Sub Sea Systems has contacts all over the world, and we are intrigued by the unique qualities of every different location and culture. From food and fashion to architecture and festivals — the diverse nature of our world is captivating. To celebrate Halloween we wanted to share some folklore from just a few of the countries where Sub Sea Systems has a presence.
So grab a blanket (make sure your feet are covered), and turn on the lights — for you are about to read about a few horrifying, legendary creatures — the kind that make you wonder what went “bump” in the night…
La Llorona (Mexico)
The legend says that La Llorona (the weeping woman) was one of the most beautiful women ever seen. She was named Maria. She was very prideful, and although she was a peasant, she intended to use her beauty to marry into wealth. A rich and wild ranchero saw her loveliness and tried to court her, but Maria knew that she had to seem unattainable to ensure that the ranchero would desire to marry her. She refused gifts and showed him no attention until he became determined to make her his bride.
Maria and the ranchero married and had two children. They seemed happy for a time, but the wealthy ranchero became restless and resented marrying below his station. He began to leave Maria and the children for months at a time and when he would return he would only speak to his children.
One day, Maria saw her husband coming into town driving a carriage seated next to a beautiful, well-dressed, younger woman. He stopped the carriage to speak with his children— did not even look in the direction of his wife— and then abruptly snapped the reigns to leave Maria in the dust.
Maria’s anger was immense, and in her jealousy she directed it toward her children. She grasped their little bodies and heaved them into the river. Once she realized what she had done it was too late. Her children were swept away.
Maria’s misery was boundless and her sorrow drove her to commit suicide.
After her body was buried people began to hear crying in the night. Then people began to see her ghostly figure — always searching for her children.
Now, all children are told to stay away from the river. La Llorona will seek them out, and seeing that they are not her children, she will become infuriated —dragging them into the river, never to be seen again.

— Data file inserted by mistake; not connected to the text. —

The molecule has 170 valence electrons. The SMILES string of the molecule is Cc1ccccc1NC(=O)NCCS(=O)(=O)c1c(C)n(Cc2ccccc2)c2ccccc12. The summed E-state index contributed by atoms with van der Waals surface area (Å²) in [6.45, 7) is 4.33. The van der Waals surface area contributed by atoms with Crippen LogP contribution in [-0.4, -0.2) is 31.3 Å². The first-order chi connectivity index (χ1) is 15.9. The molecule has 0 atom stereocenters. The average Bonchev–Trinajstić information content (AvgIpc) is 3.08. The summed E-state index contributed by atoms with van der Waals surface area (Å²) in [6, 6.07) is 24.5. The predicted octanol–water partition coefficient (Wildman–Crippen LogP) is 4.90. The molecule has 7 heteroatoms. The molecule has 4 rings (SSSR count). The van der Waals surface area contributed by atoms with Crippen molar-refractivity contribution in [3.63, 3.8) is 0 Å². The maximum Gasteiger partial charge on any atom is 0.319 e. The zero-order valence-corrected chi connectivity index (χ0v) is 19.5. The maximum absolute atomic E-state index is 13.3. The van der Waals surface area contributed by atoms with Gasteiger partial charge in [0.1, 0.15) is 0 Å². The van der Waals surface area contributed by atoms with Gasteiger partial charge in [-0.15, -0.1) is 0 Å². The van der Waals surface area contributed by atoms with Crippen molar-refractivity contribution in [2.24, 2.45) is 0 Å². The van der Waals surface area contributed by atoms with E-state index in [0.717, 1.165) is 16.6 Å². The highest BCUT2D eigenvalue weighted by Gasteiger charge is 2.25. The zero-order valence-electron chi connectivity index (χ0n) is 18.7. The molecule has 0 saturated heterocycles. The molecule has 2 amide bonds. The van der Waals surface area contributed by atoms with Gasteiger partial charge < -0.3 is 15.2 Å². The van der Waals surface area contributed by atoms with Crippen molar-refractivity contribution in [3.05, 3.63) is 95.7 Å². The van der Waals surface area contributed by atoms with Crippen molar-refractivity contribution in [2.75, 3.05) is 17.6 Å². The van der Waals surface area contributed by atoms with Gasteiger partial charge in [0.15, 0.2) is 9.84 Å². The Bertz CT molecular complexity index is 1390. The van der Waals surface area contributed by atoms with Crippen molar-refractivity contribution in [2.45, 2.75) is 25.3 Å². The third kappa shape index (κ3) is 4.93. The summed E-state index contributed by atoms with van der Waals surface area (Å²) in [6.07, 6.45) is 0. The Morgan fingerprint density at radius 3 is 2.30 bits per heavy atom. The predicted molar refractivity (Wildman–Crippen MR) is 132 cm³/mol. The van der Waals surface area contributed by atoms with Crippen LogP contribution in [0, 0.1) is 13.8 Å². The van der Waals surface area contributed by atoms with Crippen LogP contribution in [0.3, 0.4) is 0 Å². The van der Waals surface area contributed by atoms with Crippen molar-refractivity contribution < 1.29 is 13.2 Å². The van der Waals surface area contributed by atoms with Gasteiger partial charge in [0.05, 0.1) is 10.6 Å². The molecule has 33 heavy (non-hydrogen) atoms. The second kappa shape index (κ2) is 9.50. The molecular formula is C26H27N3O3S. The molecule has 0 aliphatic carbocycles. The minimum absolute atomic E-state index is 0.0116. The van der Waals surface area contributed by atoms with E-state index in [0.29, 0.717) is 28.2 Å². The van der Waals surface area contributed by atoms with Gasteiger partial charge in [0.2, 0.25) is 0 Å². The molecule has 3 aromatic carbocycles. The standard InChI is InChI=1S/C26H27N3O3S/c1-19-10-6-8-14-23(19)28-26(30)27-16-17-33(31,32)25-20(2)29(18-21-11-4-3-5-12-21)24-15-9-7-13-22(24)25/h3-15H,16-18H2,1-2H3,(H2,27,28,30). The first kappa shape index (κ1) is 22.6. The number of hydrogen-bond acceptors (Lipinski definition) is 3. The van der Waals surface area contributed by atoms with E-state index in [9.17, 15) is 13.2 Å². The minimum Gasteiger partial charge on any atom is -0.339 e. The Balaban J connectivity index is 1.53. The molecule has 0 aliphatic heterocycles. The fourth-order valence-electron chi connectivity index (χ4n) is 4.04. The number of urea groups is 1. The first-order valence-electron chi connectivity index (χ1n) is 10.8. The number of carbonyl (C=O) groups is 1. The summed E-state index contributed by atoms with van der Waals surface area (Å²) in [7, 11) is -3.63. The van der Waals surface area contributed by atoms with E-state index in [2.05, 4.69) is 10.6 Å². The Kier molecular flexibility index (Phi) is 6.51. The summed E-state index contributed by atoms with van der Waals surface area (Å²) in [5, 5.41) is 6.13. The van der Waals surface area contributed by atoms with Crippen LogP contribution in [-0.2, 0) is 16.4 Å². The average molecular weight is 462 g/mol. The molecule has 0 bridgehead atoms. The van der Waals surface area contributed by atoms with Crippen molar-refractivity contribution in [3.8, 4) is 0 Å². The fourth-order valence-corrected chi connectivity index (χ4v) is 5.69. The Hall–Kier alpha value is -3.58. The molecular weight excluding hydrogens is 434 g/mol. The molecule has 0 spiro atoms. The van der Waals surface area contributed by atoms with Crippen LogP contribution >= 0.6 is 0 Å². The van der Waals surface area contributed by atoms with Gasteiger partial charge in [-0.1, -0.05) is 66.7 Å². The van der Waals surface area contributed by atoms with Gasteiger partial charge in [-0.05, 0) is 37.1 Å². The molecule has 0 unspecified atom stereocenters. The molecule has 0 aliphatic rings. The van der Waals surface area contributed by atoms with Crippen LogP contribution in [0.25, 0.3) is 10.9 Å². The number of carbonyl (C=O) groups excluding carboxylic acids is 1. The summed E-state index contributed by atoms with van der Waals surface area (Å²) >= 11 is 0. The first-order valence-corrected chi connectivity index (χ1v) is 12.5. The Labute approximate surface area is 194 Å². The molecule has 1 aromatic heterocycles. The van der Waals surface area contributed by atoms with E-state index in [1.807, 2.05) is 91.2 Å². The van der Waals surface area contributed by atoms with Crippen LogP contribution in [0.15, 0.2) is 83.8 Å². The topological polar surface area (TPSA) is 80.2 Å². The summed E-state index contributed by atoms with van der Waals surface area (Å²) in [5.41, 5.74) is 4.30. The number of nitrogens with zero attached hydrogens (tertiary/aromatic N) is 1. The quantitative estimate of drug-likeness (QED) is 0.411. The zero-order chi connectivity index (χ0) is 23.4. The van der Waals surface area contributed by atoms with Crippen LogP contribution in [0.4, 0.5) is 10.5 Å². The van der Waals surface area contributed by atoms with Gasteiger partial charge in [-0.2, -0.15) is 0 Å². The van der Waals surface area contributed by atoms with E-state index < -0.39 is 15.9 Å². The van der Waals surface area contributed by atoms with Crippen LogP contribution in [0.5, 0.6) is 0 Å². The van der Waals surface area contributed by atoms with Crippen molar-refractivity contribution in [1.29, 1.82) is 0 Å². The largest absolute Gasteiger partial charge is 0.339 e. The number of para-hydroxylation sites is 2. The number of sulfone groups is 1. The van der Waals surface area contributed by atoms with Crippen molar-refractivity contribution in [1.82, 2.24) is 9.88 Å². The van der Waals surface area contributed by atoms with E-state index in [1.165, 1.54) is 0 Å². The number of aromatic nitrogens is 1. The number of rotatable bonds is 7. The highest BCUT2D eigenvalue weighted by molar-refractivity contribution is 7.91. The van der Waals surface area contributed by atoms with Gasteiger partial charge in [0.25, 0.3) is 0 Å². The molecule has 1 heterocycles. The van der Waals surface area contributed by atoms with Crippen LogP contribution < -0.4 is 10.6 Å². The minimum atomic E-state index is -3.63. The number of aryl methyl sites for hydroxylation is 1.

The Bunyip (Australia)
The Bunyip is a ghastly creature that hides in the swamps, riverbeds and billabongs of Australia. Bunyip is an aboriginal word that means devil or evil spirit. The accounts of the Bunyip vary widely, but always in common is the creature’s appetite for human flesh, especially the sweet flesh of women and children. And the screaming roar that is so loud it creates a ‘sonic boom’.
Some accounts of Bunyips describe a beast with shaggy fur that stands 15 feet tall on land and swims like a frog in the water. Others say it has a head like a crocodile a face like a dog and flippers like a seal. There are so many different descriptions that it is unclear what the Bunyip looks like, but wandering the Australian waterways at night with a man-eating beast that could be lurking in the dark and makes a sound so loud that it causes a ‘sonic boom’ sounds like a scene from a nightmare.
Knockers (U.K.) AKA Tommyknockers (U.S.A)
A Knocker is a mischievous spirit of the underground that stands about 2 feet tall and resembles a human. It has long arms and a grizzled appearance. Knockers live in mines and dress similar to the miners who work there. They are said to carry pickaxes and shovels and be helpful to mineworkers — unless they don’t like you.
Knockers make knocking sounds to indicate where a lode might be, or to warn of a cave-in. Some say they are spirits of miners who died and remained in the caves to help other workers avoid the same fate.
Do not cross a Knocker though… they have also been known to knock and knock and knock on supporting timbers to cause cave-ins and crush everyone.
When miners began to come to America they brought the Knocker lore with them and the creatures became known as Tommyknockers. They play pranks on miners: throwing rocks at them, misplacing tools, blowing out lanterns and in some cases causing so much fear that mines had to be closed. Men always saved a little bit of their lunch and threw it into the mines as a peace offering for the Tommyknockers, hoping to bring good luck — and avoid the bad.
The legend has mostly died out, but recently on an episode of Ghost Adventures the team visited the Colorado gold mine and caught “knocking” on audio. There are still some believers out there. If you are ever in a mine and hear knocking you better hope the Tommyknockers like you.
The Jikininki are human eating ghosts that wander the land at night digging up freshly buried corpses and consuming their flesh. They are thought to be humans who have been punished for living greedy, selfish lives.
Jikininki look like cadavers with rotted skin covered in gaping wounds. Their eyes glow red and their fingers end in long sharp claws. Their hair is mostly gone revealing a glistening, decayed scalp. You shouldn’t see one unless you are visiting a graveyard at night — when the Jikininki are feeding.
Jikininki only take their ‘true’ form at night. In the day it is said they live among us and lead normal lives — how well do you know your neighbors?
There are legends and creatures that terrify and torment humans all over the world. Each one has its own unique story — let’s just hope that’s all they are… stories.
Do you know any legends from around the world? Please share in the comments below!
To learn more about these legends click the links below:
The Knockers (Tommyknockers)